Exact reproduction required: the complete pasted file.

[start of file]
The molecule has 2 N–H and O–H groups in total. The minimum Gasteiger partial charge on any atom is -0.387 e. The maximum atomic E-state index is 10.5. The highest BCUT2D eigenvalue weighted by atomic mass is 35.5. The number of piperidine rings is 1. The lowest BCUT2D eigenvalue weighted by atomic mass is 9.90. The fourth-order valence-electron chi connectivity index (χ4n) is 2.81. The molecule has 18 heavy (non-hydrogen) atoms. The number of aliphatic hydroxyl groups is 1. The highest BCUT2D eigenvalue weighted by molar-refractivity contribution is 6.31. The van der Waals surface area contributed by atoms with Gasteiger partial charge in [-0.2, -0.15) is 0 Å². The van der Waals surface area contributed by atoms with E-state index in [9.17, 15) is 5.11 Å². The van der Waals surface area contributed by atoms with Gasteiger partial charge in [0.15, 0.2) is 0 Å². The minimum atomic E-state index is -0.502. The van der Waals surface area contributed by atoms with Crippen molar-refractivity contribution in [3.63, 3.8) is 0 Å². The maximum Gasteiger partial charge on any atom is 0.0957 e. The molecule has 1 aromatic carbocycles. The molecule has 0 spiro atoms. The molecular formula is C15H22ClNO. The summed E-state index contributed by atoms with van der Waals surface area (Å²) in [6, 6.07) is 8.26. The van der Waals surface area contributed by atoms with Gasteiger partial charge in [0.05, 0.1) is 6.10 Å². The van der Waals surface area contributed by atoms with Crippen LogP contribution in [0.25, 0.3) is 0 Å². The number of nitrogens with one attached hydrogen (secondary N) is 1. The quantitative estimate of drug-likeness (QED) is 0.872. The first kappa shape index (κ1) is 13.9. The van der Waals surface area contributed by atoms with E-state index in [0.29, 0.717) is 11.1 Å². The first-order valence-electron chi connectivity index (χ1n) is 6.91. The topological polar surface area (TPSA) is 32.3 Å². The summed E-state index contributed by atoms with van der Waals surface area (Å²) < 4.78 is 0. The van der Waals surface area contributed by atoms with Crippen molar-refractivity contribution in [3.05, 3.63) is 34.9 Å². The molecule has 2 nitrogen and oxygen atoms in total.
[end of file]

The molecule has 2 N–H and O–H groups in total. The minimum Gasteiger partial charge on any atom is -0.387 e. The maximum atomic E-state index is 10.5. The highest BCUT2D eigenvalue weighted by atomic mass is 35.5. The number of piperidine rings is 1. The lowest BCUT2D eigenvalue weighted by atomic mass is 9.90. The fourth-order valence-electron chi connectivity index (χ4n) is 2.81. The molecule has 18 heavy (non-hydrogen) atoms. The number of aliphatic hydroxyl groups is 1. The highest BCUT2D eigenvalue weighted by molar-refractivity contribution is 6.31. The van der Waals surface area contributed by atoms with Gasteiger partial charge in [-0.2, -0.15) is 0 Å². The van der Waals surface area contributed by atoms with E-state index in [9.17, 15) is 5.11 Å². The van der Waals surface area contributed by atoms with Gasteiger partial charge in [0.15, 0.2) is 0 Å². The minimum atomic E-state index is -0.502. The van der Waals surface area contributed by atoms with Crippen molar-refractivity contribution in [3.63, 3.8) is 0 Å². The maximum Gasteiger partial charge on any atom is 0.0957 e. The molecule has 1 aromatic carbocycles. The molecule has 0 spiro atoms. The molecular formula is C15H22ClNO. The summed E-state index contributed by atoms with van der Waals surface area (Å²) in [6, 6.07) is 8.26. The van der Waals surface area contributed by atoms with Gasteiger partial charge in [0.05, 0.1) is 6.10 Å². The van der Waals surface area contributed by atoms with Crippen LogP contribution in [0.25, 0.3) is 0 Å². The number of nitrogens with one attached hydrogen (secondary N) is 1. The quantitative estimate of drug-likeness (QED) is 0.872. The first kappa shape index (κ1) is 13.9. The van der Waals surface area contributed by atoms with E-state index in [0.29, 0.717) is 11.1 Å². The first-order valence-electron chi connectivity index (χ1n) is 6.91. The topological polar surface area (TPSA) is 32.3 Å². The summed E-state index contributed by atoms with van der Waals surface area (Å²) < 4.78 is 0. The van der Waals surface area contributed by atoms with Crippen molar-refractivity contribution in [3.05, 3.63) is 34.9 Å². The molecule has 2 nitrogen and oxygen atoms in total.